Teradata: We’ve Outsourced Some Hardware Support for Years
Teradata has outsourced technical support for its on-prem data warehouses to IBM, according to a report in The Register today. Teradata neither confirmed nor denied the report, but told Datanami that it has outsourced “elements” of hardware support for years.
According to a story that appeared today in The Register, Teradata transferred tech support responsibilities for companies in the United States to IBM on July 1. What’s more, the data warehouse giant laid off most of its field support team, according to the story, which also stated that support for Teradata customers in Europe has also moved to IBM.
A Teradata spokesperson declined to answer specific questions about the support arrangement, and whether it has partnered with IBM to handle tech support issues for its analytics appliances.
“We are always looking to provide the best experience for Teradata’s customers,” the spokesperson said. “Our cloud-first support organization has–for years–outsourced elements of our hardware support business to reliable third-party companies. We don’t disclose their names or details of the agreements, but they are a normal part of how we ensure Teradata customers are well supported as they use data and analytics to positively impact their businesses.”
According to the story in El Reg, Teradata customers are up-in-arms over what they view as a loss of the technical expertise necessary to maintain the on-prem devices. While Teradata today is taking a cloud-first approach to compete with the big public cloud providers and Snowflake, the San Diego, California-based company still has a large number of customers running custom Teradata hardware on premise.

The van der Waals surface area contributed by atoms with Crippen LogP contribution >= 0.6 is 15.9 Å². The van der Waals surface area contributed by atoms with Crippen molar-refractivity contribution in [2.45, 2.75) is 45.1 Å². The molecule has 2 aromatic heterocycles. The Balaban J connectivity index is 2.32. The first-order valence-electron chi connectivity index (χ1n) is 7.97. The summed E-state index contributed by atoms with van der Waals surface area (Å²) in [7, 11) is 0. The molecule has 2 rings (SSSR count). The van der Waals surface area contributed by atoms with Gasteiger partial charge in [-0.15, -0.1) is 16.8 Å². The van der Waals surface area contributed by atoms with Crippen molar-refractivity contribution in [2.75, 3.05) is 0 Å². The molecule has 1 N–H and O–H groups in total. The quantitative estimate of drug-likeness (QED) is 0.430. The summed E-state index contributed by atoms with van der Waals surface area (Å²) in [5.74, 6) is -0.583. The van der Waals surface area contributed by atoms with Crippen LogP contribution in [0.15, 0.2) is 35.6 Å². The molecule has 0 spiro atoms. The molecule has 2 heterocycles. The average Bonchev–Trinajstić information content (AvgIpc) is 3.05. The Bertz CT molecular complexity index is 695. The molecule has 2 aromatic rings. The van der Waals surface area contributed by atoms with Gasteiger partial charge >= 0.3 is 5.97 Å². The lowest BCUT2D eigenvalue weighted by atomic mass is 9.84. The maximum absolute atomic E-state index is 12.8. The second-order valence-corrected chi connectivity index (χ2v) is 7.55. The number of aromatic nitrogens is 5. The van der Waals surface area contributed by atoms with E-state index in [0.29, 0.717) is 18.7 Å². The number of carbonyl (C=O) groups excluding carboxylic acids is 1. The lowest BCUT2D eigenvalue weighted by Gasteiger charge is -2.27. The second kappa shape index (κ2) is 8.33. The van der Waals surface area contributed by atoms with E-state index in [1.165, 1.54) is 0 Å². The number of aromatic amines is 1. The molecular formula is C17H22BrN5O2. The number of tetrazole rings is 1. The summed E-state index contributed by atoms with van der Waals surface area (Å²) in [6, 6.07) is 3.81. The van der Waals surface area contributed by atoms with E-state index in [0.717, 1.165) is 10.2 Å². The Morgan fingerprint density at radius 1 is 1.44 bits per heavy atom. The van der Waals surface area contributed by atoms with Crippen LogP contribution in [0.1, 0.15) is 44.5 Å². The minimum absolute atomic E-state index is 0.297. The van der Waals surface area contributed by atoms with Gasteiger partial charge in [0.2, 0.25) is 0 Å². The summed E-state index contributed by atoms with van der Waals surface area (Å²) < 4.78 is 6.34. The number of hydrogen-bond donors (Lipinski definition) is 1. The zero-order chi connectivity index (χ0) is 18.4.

Teradata denies that there is a brain-drain at the company, and affirms that it has plenty of technical expertise in-house to support on-prem customers.
“Even when we outsource elements of the hardware support to reliable third parties, Teradata maintains the overall relationship with the customer and I can confirm that we continue to have hardware support expertise within the company for our on-premises customers,” the spokesperson said. “This is part of our commitment to customer success, which includes supporting our customers’ data environments, whether in the cloud or on-premises.”
Teradata has pivoted heavily to the cloud, which is where its new CEO, Steve McMillan, sees the data warehouse war being won or lost. In an interview with Datanami earlier this year, McMillan touted how the company now spends 70% of its R&D budget on the cloud and 30% for on-prem. Previously, the number were the other way around, he said.
“I think we are well positioned to dominate in the cloud,” McMillan said. “We need to get that message out there. We need to get our customers seeing what we can do.”
Wall Street has definitely been receptive to that message, and to Teradata’s financial results. For the first quarter ended March 31, Teradata (NYSE: TDC) had a $79 million increase (or 176%) in annual recuring revenue (ARR) for public cloud compared to the same quarter in 2020. However, the comparison is complicated by the fact that the company realigned its ARR and recurring revenue disclosures.
McMillan was hired just over a year ago to lead Teradata, which has been struggling to find traction as cloud-only players like Snowflake grew quickly. McMillan previously spent 19 years at IBM Global Services, starting in consulting and support and finishing as a vice president in the $19-billion organization, which IBM is spinning out as its own independent company called Kyndryl. Big Blue is retaining the $8-billion Global Technology Services and the $17-billion Global Business Services as units alongside its systems and software businesses.